# Open the URL and get the response object

# Get the XML data from the response



Text-Based Services

There are a large number of services available that return data formatted in XML or another text-based format.  Below are a number with some notes on accessing them. Note that these services may change at any time.

Yahoo’s weather service:

Yahoo’s weather service is an example of a Really Simple Syndication (RSS) protocol but is just another XML text format so it is pretty easy to parse for what you are interested in. You can chance the city and state at the end of the "YQL Query" and then get the URL from the "Endponit" text box.

Tides and currents from NOAA:

You'll need a "Station ID" and then create a "GetObservation Request via HTTP/GET".

NOAA weather info -

This one is pretty complicated and uses SOAP.

USGS water gage data:

Go to "Testing the service" and the testing page will have a button to generate a URL at the bottom.

National Digital Forcast Database REST service:

Just see the documentation and examples on the web page above.

NOAA Bouy Center:

There are instructions at:

The real time data is at:

Biodiversity Information Serving Our Nation (BISON):

Check the examples under "BISON Search".

GBIF (see

The GBIF API is well documented but lacks some examples and is more complicated than BISON. There are some examples on the GBIF site

  1. Use "" to obtain information on a species, including the "TaxoKey". "Beta vulgaris" is the scientific name of the species.
  2. Use "" where "limit" is the maximum number of records, "offset" is the offset to the desired record, and "taxonKey" is the unique ID for the species from step 1.

KML Web Sites

The following web sites have interesting KML/KMZ files for download. Note that KMZ files are actually zip files. To access the contents, you'll need to change the file extension to ".zip" and then uncompress the file. This can be done manually or with Python.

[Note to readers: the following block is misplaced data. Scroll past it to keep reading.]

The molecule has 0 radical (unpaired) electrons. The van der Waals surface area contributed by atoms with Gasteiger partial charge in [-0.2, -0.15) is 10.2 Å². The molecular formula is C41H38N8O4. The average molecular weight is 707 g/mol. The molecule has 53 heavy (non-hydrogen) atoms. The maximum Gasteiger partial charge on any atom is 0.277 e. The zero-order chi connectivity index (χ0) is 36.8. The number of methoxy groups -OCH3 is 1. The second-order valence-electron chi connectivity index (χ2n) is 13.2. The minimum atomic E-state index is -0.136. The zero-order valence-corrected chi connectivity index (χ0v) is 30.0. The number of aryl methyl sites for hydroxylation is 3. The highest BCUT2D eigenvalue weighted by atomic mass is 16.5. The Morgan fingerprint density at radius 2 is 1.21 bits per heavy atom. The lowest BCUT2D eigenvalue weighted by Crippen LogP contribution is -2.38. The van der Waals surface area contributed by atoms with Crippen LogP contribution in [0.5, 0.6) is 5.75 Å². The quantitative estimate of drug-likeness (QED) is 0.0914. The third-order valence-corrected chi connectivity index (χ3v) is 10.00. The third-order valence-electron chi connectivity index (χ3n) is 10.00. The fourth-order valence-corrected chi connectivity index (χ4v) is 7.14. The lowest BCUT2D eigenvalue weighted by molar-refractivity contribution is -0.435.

Active Fire Mapping Program: Current Large Incidents:

See the link at the bottom of the page.

USGS Earthquake Hazards Program:

See the links on the right.


Let me know of any web services you find that future students might want to use!

OpenGIS Web Services

The real power in web services and GIS comes at being able to download large numbers of files without having to click on links all day. Many of these services are based on OpenGIS standards. The Web Mapping Service (WMS) standard allows us to download raster files from a web service.

NASA's Jet Propulsion Labs (JPL) maintains a number of web services to access streams of data from satellites. These web services are based on standards from the OpenGIS consortium and you should read about that at the JPG web site. Click on the link in the web site to see the parameters they prefer you send to return tiles (portions of a raster) at high speed.

Below is an example of code that will download one of these tiles:

This service is no longer available.

import urllib2


TheFile = open("C:/ProjectsPython/World.jpg", "wb" )


SOAP-Based Services

There are a number of web services that are based on the Simple Object Access Protocol (SOAP) and there are a number of developers who will say that these are the only web services that exist.  This is nonsense and while SOAP provides great connectively between Java-based programs, SOAP is not simple, has serious performance problems, and is not well supported outside the Java community.  Fortunately the bulk of web services that are used by the scientific world are not SOAP based and can be used with just the code we have mentioned above. Another problem with Python is that there are a large number of SOAP libraries instead of one standard library. See the post at StackOverflow.

Additional Resources

Python Documentation: How to Fetch Internet Resources